The Food and Drug Administration took its first steps to regulate electronic cigarettes and other currently unregulated tobacco products on Thursday, with a proposed rule that would treat e-cigarettes the same as traditional cigarettes.
"It's a huge change," FDA Commissioner Margaret Hamburg told reporters in a briefing Wednesday that previewed the rule. "We will have the authority as a science-based regulatory agency to take critical actions to promote and protect the health of the public."
E-cigarettes, cigars, pipe tobacco, hookah tobacco and other tobacco products would join traditional cigarettes, cigarette tobacco, roll-your-own tobacco and smokeless tobacco under the FDA’s regulatory purview, granted to it by the 2009 Family Smoking Prevention and Tobacco Control Act, commonly referred to as the Tobacco Control Act, according to the proposed rule.
The main restrictions proposed by the FDA include banning the sale of e-cigarettes to minors, prohibiting the distribution of free samples and banning the use of vending machines to sell e-cigarettes (unless the vending machine is in a location that never allows minors), NPR reports. E-cigarettes would also be required to carry warnings that they contain nicotine, that nicotine is addictive and disclose the ingredients in the product.
E-cigarettes are a battery-powered devices that heat liquid nicotine, but emit only a steam-like vapor instead of smoke. They can look like cigarettes, pens or pipes. Their sales make up about 2 percent of the overall tobacco industry, but they are a fast-growing, $2 billion niche.
E-cigarette makers say that their products are harmless, and most scientists believe it is the filler products in cigarettes - not the nicotine itself - that causes cancer, CNN reports.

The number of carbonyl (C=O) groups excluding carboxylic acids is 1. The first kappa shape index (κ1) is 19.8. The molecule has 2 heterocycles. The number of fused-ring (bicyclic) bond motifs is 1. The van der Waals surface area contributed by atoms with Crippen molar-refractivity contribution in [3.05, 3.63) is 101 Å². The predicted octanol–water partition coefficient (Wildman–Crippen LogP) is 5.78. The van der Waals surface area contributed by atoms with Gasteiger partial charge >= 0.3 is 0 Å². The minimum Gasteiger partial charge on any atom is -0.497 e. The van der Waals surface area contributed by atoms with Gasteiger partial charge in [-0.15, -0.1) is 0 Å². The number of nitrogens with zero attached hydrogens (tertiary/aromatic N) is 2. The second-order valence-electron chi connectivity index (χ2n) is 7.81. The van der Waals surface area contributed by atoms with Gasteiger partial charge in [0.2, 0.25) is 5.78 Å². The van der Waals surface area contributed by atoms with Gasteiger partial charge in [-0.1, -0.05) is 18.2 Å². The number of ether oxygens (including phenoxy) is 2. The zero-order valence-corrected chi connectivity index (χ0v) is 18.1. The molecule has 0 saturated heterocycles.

But the lack of carcinogens like arsenic, benzene or formaldehyde does not mean that e-cigarettes are safer, the FDA contends. “Right now, for something like e-cigarettes, there are far more questions than answers,” Mitch Zeller, director of the FDA’s Center for Tobacco Products, told the Washington Post. “We’re calling this the first step... For the first time, there will be a science-based, independent regulatory agency playing a vital gate-keeping function.”
Public health officials and industry insiders were mixed in their reactions.
Matthew Myers, president of the Campaign for Tobacco-Free Kids, told the Washington Post the proposed rule does not go far enough. "This action is long overdue," he said in a statement. "It is inexcusable that it has taken the FDA and the administration so long to act. This delay has had serious health consequences as these unregulated tobacco products have been marketed using tactics and sweet flavors that appeal to kids."
The proposal does not restrict or ban fruit flavors or other sweeteners, nor will it restrict television advertising and online sales, NPR reports.
"The window is still open for a more draconian approach," said Jason Healy, president of Lorillard Inc's blu eCigs unit, which holds roughly 48 percent of the market, Reuters reports. "I think the proposal shows a good science-based reaction here from the FDA, but there is a lot we have to go through during the public comment period."
After Thursday’s announcement, the public will have 75 days to comment on the proposed rule before it goes into effect.